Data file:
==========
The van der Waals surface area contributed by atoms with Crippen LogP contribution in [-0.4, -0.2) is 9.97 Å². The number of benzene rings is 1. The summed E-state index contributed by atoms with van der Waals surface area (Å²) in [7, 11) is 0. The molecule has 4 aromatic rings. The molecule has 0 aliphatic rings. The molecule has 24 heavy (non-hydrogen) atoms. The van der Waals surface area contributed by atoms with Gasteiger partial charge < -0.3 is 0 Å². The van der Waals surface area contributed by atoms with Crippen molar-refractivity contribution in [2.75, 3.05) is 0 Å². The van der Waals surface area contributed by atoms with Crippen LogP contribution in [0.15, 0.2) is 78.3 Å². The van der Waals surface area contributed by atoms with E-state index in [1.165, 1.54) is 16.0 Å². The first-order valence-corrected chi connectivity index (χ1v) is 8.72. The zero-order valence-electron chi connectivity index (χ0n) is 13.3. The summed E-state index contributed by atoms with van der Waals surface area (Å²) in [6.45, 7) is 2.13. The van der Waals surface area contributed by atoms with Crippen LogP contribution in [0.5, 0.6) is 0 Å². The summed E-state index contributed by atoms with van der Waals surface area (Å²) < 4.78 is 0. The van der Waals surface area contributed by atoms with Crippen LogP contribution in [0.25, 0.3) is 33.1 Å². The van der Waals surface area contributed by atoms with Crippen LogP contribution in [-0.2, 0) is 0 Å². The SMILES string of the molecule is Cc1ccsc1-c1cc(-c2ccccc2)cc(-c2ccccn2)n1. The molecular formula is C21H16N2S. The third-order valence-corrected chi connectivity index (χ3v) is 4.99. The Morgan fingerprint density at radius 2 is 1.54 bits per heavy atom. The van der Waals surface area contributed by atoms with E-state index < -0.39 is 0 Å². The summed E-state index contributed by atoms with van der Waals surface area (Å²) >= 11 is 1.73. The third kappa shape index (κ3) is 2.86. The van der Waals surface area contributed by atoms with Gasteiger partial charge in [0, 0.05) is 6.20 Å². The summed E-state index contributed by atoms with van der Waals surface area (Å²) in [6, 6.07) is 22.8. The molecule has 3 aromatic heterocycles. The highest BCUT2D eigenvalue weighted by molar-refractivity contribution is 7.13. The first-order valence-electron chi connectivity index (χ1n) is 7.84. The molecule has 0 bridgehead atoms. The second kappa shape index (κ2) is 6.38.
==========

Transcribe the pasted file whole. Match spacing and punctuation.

The van der Waals surface area contributed by atoms with Crippen LogP contribution in [-0.4, -0.2) is 9.97 Å². The number of benzene rings is 1. The summed E-state index contributed by atoms with van der Waals surface area (Å²) in [7, 11) is 0. The molecule has 4 aromatic rings. The molecule has 0 aliphatic rings. The molecule has 24 heavy (non-hydrogen) atoms. The van der Waals surface area contributed by atoms with Gasteiger partial charge < -0.3 is 0 Å². The van der Waals surface area contributed by atoms with Crippen molar-refractivity contribution in [2.75, 3.05) is 0 Å². The van der Waals surface area contributed by atoms with Crippen LogP contribution in [0.15, 0.2) is 78.3 Å². The van der Waals surface area contributed by atoms with E-state index in [1.165, 1.54) is 16.0 Å². The first-order valence-corrected chi connectivity index (χ1v) is 8.72. The zero-order valence-electron chi connectivity index (χ0n) is 13.3. The summed E-state index contributed by atoms with van der Waals surface area (Å²) in [6.45, 7) is 2.13. The van der Waals surface area contributed by atoms with Crippen LogP contribution in [0.5, 0.6) is 0 Å². The summed E-state index contributed by atoms with van der Waals surface area (Å²) < 4.78 is 0. The van der Waals surface area contributed by atoms with Crippen LogP contribution in [0.25, 0.3) is 33.1 Å². The van der Waals surface area contributed by atoms with Crippen LogP contribution in [-0.2, 0) is 0 Å². The SMILES string of the molecule is Cc1ccsc1-c1cc(-c2ccccc2)cc(-c2ccccn2)n1. The molecular formula is C21H16N2S. The third-order valence-corrected chi connectivity index (χ3v) is 4.99. The Morgan fingerprint density at radius 2 is 1.54 bits per heavy atom. The van der Waals surface area contributed by atoms with E-state index < -0.39 is 0 Å². The summed E-state index contributed by atoms with van der Waals surface area (Å²) >= 11 is 1.73. The third kappa shape index (κ3) is 2.86. The van der Waals surface area contributed by atoms with Gasteiger partial charge in [0, 0.05) is 6.20 Å². The summed E-state index contributed by atoms with van der Waals surface area (Å²) in [6, 6.07) is 22.8. The molecule has 3 aromatic heterocycles. The highest BCUT2D eigenvalue weighted by molar-refractivity contribution is 7.13. The first-order valence-electron chi connectivity index (χ1n) is 7.84. The molecule has 0 bridgehead atoms. The second kappa shape index (κ2) is 6.38.